Thirteen years ago electronics retailer Abdulmajeed al-Wahbani was one of the first people in Yemen to venture into the solar power business. So far the gamble has paid off.
His solar panel supply business found a niche and has seen impressive growth, while also helping to fight rural poverty.
“People need to work, and to secure their business and their life, they will go to solar power,” he told IRIN.
He said his rapid business growth is tied to a negative trend in Yemen – increasingly frequent and lengthy power outages over the past decade, especially during the political instability last year. Power cuts can sometimes last for weeks, acting as a brake on the economy, outside major cities.
In 2013 he is planning a nationwide advertising campaign to promote renewable energy – something he hopes will spread to the “entire country”. While that goal may seem ambitious, both the need and potential for renewable energy in Yemen are high.
Yemen’s western coast, from Bab al-Mandab to Al-Mokha, rates among the windiest corridors in the world, while the country’s frequently clear skies make it a prime candidate for solar power. More modest geothermal potential also exists.
The wider Arab region has a strong and under-exploited potential for solar energy for electricity production and desalination, according to a new report by the World Bank.
“We [in Yemen] have a good source of wind on the Red Sea, we have the sun, we feel we’re on a learning curve and going through a transition,” said Abdulaziz Daer, general manager of Dome Trading, which provides a range of services to the energy sector – at this point, mainly oil and gas companies.
By the Ministry of Electricity and Energy’s own estimates, renewable energy could potentially supply over 50,000 megawatts (MW) of power, or 50 times current production levels.
Some 70 percent of Yemen’s 25 million citizens live in rural areas – many far from the national grid. Even those lucky enough to have a connection get an intermittent service. Although no official study has been done, experts believe that Yemen produces only about a third of the total electricity needed – 1,000 MW out of an estimated demand of 3,000 MW
While renewable energy offers an attractive alternative to widely-used diesel generators, Daer says major changes in the Yemeni energy sector will only come about when the government does more to support commercial renewable projects.
He said small-scale renewable energy production, however admirable, is but “a drop in the ocean compared to the population of Yemen.”
Professor Hussain Al-Towaie teaches energy technology at the University of Aden and places the blame for the slow growth of the commercial renewable energy sector squarely on the shoulders of the Yemeni government and its subsidies on the oil used in most power stations.
“In my opinion, people that see there is a potential and do not do anything [are] actually against renewable energy,” he argues.
He says that by “pay[ing] for the conventional energy and not the renewable energy” the government is turning its back on the latter.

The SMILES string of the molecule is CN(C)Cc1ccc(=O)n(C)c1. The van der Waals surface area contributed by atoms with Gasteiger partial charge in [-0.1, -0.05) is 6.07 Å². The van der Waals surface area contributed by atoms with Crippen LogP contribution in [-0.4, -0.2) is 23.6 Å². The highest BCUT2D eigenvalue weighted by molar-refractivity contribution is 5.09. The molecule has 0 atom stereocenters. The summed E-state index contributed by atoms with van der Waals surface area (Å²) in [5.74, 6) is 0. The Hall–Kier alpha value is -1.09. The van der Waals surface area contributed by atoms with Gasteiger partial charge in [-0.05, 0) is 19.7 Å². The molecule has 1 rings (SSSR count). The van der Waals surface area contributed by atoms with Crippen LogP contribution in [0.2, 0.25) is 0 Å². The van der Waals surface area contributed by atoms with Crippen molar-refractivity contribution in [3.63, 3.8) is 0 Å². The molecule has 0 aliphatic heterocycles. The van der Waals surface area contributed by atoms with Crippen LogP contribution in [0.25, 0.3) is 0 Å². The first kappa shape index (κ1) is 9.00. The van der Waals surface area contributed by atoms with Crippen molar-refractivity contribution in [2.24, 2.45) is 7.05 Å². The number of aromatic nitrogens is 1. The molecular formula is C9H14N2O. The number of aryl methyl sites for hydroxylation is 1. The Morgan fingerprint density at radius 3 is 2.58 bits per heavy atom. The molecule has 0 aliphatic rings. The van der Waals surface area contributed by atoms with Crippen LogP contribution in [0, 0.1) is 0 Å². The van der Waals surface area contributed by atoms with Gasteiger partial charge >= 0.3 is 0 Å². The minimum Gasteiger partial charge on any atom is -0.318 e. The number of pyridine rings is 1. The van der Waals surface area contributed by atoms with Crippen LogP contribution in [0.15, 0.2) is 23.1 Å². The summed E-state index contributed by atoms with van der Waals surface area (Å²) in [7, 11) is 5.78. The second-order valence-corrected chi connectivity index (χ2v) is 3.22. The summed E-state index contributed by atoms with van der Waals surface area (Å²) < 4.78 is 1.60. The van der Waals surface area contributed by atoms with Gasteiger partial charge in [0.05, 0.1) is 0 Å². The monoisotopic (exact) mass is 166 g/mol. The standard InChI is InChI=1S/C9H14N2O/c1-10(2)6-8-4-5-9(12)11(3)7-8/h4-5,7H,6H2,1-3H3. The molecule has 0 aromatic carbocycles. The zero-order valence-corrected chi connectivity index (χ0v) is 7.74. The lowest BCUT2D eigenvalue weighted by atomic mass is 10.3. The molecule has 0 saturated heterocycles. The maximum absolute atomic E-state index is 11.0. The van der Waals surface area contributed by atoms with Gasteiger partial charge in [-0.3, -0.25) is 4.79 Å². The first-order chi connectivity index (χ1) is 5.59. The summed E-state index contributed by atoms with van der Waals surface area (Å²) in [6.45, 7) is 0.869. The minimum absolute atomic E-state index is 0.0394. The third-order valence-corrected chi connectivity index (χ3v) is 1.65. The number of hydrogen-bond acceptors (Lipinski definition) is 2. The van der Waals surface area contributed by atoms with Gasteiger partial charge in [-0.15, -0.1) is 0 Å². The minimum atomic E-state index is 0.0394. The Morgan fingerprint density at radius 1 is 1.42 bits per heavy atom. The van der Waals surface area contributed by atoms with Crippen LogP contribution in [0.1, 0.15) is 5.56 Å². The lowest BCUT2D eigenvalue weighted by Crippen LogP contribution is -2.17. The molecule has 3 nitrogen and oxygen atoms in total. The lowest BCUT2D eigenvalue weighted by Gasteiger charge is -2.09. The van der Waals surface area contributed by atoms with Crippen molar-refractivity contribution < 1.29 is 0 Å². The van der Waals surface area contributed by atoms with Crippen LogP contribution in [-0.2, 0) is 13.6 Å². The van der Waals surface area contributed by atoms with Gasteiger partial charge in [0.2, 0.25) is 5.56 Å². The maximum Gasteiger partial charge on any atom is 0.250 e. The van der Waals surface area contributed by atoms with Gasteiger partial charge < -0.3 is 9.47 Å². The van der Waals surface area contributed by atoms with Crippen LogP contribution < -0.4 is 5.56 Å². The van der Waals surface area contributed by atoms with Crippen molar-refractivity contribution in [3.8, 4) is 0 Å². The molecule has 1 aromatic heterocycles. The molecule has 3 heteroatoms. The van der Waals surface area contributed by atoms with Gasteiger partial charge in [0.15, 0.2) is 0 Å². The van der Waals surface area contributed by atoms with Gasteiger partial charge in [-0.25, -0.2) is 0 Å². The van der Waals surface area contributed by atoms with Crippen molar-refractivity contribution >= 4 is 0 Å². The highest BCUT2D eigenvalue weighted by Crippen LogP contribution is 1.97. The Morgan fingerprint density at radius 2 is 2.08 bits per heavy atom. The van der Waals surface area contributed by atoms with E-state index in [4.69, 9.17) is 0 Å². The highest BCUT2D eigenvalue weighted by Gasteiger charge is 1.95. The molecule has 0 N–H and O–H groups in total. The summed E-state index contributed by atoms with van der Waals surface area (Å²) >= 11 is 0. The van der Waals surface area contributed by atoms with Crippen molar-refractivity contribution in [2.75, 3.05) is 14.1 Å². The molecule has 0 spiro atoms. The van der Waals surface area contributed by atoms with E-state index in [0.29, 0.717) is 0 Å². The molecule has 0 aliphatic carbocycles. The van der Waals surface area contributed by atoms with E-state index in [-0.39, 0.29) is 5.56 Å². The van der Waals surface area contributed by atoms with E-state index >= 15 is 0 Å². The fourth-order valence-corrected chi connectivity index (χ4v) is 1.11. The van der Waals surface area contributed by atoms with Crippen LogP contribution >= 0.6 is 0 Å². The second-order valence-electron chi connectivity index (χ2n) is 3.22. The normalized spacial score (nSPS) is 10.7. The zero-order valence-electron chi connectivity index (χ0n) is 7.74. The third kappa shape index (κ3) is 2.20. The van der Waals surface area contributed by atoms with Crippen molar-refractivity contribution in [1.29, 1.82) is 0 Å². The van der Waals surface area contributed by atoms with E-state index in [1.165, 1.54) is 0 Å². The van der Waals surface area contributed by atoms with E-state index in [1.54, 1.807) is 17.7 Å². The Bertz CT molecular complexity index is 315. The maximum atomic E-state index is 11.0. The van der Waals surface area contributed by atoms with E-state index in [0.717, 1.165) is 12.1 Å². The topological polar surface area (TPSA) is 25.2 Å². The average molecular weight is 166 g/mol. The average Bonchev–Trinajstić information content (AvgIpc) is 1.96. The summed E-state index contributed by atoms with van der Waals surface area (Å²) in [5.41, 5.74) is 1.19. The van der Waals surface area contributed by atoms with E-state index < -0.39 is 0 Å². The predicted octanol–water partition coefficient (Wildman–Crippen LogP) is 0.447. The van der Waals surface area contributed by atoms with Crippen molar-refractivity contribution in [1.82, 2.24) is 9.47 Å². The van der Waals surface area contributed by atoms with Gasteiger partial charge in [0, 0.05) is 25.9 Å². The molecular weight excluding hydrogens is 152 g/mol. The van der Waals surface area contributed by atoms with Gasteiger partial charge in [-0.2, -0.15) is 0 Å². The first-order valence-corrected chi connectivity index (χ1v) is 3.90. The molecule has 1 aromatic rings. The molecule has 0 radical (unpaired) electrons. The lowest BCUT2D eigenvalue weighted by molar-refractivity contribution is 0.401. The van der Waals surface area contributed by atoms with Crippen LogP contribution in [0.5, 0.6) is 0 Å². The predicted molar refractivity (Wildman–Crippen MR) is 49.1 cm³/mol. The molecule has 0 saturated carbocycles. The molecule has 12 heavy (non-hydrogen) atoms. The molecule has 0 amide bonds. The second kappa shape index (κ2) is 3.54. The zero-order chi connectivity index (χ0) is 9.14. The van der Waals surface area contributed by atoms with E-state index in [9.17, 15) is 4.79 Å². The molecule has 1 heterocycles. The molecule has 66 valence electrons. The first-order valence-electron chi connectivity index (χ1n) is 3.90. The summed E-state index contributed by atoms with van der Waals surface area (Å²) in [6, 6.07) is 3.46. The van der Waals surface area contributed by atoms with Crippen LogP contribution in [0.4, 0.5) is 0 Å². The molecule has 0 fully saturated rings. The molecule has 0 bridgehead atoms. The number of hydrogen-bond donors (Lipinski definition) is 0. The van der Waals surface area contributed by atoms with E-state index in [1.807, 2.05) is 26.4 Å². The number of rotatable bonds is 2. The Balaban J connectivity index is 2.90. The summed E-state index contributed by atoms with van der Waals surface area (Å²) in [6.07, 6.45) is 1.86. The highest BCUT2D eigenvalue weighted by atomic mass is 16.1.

Dome Trading’s Daer said the government should “be the model” to show people the benefits of renewable energy, but both men are doubtful it has the necessary will or capacity to do so.
That view is not shared by Adel Abdulghani, general director of planning and information at the Ministry of Electricity and Energy, who cites existing policies as evidence of progress.
In 2010, the cabinet approved renewable energy, energy efficiency and rural electrification strategies that called for, among other things, renewable energy to contribute 10-15 percent of Yemen’s electricity by 2020, and 20,000 solar power units to be installed in rural Yemeni homes.
“We cannot say that the government doesn’t care, but there is no real governmental action toward pushing those strategies,” he told IRIN, citing Yemen’s political crisis as a major stumbling block.
In the aftermath of the Arab Spring, the Yemeni government and the international community have focused their attention on avoiding economic and political collapse.
One victim of these shifting priorities is a 60MW wind farm in Al-Mokha that has been in the works since 2009.
he project ground to a halt when unrest broke out, and the World Bank was forced to reallocate millions of dollars’ worth of funding that it had originally designated for the wind farm to more urgent needs.
Lately though, there have been signs that renewable energy is regaining at least some momentum.
Hassan Taleb, a procurement specialist at the Electricity and Energy Ministry, told IRIN: “By next month we should announce the tenders for consultancy and also for implementation” of the Mokha wind project.
The government is also nearing completion of a deal to supply 7,000 individual solar units to rural areas.
However, until those installations become tangible examples, or small scale solar becomes widespread, many Yemenis will remain either skeptical or unaware of the potential for renewable energy to improve their daily lives.
The US Agency for International Development (USAID) recently started a programme which aims to address rural poverty by integrating renewable energy into the agriculture sector.
Earlier this year the agency began building demonstration greenhouses that use solar energy to power electric fans that help farmers avoid disease, and also provide water-saving irrigation techniques.
Experts at USAID say these systems are nine times more productive than farming on open land, and can operate independently of Yemen’s inconsistent power and fuel supply.
The benefits though come at a cost – the upfront costs (US$9,000) are prohibitive for most Yemeni farmers, many of whom lack access to formal credit.
“If the government has the ability to establish banks [and] credit facilities in the long term for the farmers, that could overcome the problem of heavy diesel consumption,” said Dome Trading’s Daer.